Archaeology for the People: Joukowsky Institute Perspectives [Paperback]

John Cherry (Editor); Felipe Rojas (Editor)

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ISBN: 9781785701078 | Published by: Oxbow Books | Series: Joukowsky Institute Publication | Volume: 7 | Year of Publication: 2015 | Language: English 240p, H240 x W170 (mm)



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Archaeology for the People

Details

In 2014, the Joukowsky Institute for Archaeology and the Ancient World organized an international writing competition calling for accessible and engaging essays about any aspect of archaeology. Nearly 150 submissions from over two dozen countries were received. Archaeology for the People gathers the best of those entries. Their diverse topics—from the destruction of historic, urban gardens in contemporary Istanbul to the fall of the ancient Maya city— offer a taste of the global reach and relevance of archaeology. Their main common trait, however, is that they prove that archaeology can offer much more to a general audience than Indiana Jones or aliens building pyramids. All of the articles collected in this book combine sophisticated analysis of an exciting archeological problem with prose geared at a non-specialized audience. This book also offers a series of reflections on how and why to engage in dialogues about archaeology with people who are not specialists. These include a stunning photo-essay that captures the challenges of life at an archaeological site in northern Sudan, interviews with a number of leading archaeologists who have successfully written about archaeology for a broad public or who are actively engaged in practicing archaeology beyond academia, and a discussion of the experience of teaching a Massive Open Online Course (MOOC) about archaeology to over 40,000 students. This book should be of interest to anyone who has wondered how and why to write about archaeology for people other than archaeologists.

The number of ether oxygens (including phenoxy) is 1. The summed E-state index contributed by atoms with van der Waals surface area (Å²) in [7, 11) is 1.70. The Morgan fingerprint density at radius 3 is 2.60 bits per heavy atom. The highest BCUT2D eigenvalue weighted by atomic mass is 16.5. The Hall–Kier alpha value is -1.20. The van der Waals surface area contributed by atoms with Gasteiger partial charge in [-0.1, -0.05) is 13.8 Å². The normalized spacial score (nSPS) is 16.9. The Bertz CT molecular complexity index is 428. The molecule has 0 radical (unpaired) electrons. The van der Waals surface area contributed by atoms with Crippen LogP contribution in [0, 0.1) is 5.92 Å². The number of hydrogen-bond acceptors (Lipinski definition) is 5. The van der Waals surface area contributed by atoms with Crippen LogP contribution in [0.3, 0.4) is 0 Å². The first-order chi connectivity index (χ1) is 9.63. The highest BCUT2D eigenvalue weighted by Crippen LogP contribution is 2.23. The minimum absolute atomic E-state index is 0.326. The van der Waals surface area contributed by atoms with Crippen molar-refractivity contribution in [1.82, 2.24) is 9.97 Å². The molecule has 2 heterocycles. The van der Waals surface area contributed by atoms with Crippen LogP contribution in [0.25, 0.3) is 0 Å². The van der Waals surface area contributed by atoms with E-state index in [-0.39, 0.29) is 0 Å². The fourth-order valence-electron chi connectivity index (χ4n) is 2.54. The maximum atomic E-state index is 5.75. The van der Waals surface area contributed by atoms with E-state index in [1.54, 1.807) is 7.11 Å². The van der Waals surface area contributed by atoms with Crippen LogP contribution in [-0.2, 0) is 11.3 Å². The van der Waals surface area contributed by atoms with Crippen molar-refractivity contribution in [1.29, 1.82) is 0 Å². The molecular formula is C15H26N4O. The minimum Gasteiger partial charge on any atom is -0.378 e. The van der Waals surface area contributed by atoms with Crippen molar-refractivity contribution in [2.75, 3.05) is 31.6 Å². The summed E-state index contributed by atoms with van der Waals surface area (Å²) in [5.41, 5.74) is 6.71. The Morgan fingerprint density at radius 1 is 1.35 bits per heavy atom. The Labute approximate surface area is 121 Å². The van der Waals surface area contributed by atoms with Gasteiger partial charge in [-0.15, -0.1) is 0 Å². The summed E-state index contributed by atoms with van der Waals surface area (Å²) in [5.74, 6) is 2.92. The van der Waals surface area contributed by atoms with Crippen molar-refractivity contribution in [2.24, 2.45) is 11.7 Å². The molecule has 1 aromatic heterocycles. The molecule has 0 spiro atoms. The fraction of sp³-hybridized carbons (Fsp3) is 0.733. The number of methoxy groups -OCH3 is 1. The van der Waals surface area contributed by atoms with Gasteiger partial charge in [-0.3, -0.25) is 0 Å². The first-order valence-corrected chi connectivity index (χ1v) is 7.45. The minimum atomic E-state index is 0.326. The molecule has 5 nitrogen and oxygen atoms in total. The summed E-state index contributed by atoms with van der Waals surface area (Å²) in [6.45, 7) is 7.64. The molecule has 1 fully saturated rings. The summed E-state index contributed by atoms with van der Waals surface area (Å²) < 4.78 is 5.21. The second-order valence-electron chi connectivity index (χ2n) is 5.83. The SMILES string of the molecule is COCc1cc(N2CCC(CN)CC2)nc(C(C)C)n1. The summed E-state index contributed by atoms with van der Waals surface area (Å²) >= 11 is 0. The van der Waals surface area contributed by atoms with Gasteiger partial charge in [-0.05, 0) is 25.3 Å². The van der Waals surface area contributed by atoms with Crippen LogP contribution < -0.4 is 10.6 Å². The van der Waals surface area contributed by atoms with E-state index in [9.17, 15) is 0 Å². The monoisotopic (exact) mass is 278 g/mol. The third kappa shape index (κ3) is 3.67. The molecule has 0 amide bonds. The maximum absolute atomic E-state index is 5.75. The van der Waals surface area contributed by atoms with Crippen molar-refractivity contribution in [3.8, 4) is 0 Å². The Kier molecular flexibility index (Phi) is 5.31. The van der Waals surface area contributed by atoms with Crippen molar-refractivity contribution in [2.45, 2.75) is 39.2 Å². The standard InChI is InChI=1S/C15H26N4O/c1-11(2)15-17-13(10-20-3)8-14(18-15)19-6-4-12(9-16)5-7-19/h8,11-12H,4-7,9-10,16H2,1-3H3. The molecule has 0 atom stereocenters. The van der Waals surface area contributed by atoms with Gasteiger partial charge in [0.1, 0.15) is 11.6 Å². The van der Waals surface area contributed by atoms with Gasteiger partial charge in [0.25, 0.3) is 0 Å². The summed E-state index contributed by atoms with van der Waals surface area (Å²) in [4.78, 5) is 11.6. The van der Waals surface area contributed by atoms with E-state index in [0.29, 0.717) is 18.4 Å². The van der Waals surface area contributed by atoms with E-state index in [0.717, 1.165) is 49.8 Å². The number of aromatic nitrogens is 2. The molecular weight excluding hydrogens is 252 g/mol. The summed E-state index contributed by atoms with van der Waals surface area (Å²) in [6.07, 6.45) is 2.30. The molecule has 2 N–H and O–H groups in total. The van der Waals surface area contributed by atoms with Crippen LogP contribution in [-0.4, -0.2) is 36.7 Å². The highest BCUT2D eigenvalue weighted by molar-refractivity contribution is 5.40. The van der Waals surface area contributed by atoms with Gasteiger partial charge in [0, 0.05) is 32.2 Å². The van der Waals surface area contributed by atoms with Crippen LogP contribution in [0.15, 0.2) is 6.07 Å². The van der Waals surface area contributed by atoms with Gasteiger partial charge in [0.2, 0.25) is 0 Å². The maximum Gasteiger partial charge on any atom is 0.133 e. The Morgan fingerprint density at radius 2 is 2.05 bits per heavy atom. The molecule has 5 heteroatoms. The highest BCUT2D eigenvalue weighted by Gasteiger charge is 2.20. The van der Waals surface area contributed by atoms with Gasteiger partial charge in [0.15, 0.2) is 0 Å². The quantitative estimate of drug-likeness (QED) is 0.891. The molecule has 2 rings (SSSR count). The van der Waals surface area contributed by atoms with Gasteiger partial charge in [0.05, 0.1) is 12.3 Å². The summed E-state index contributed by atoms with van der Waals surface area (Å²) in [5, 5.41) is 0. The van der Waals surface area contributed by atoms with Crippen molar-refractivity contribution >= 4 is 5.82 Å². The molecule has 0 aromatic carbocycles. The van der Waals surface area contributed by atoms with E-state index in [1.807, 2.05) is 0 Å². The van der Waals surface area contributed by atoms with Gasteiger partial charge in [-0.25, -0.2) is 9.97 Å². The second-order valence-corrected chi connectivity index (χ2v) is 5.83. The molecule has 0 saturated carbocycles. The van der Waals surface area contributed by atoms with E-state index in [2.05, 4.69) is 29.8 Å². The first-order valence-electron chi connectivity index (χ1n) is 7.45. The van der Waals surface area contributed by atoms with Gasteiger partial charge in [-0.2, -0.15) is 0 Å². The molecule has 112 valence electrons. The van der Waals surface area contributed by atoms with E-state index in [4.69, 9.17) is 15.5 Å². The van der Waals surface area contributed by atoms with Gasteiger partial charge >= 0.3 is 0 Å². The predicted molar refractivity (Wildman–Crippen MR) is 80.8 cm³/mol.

Table of Contents

Contents
1. Introduction: Archaeology for the People (John Cherry & Felipe Rojas)
2. The Sanctuary: The World’s Oldest Temple and the Dawn of Civilization (Elif Batuman) [Reprinted from The New Yorker, December 19, 2011; permission to reproduce pending]
3. The Urban Gardens of Istanbul: An Archaeology of Sustenance (Marta Ostivich, Aleksandar Sopov, and Chantel White) [Prize-winning essay in the Archaeology for the People competition]
4. Origins: The Elusive Search for the First Native Americans (Chip Colwell)
5. Remembering Slack Farm (A. Gwynn Henderson)
6. Loot and the Biography of Pots (Vernon Silver)
7. The Decline and Fall of the Classic Maya City (Keith Eppich)
8. Digging Deep: A Hauntilogy of Cape Town (Nick Shepherd)
9. Photo Essay: Eating in Uronarti (Laurel Bestock)
10. Responses to a Questionnaire (Brian Fagan, Colin Renfrew, Alfredo González Ruibal, Marilyn Johnson, Cornelius Holtorf, Leonardo López Luján, Yannis Hamilakis, Kara Cooney, Lynn Meskell)
11. MOOCs: Teaching Archaeology to 45,000 Students (Susan Alcock, Andrew Dufton, Müge Durusu-Tanrıöver)

Reviews & Quotes

"Archaeology for the People is a useful and important volume that contains thought-provoking stories about a controversial past that is often deliberately ignored, including by many archaeologists secluded in the ivory tower of academia. Books like this one prevent the past from becoming an Ignoreland, to cite the title of a critical and mordant track included in REM’s album Automatic for the People."
XURXO M. AYÁN VILA
European Journal of Archaeology (28/07/2017)

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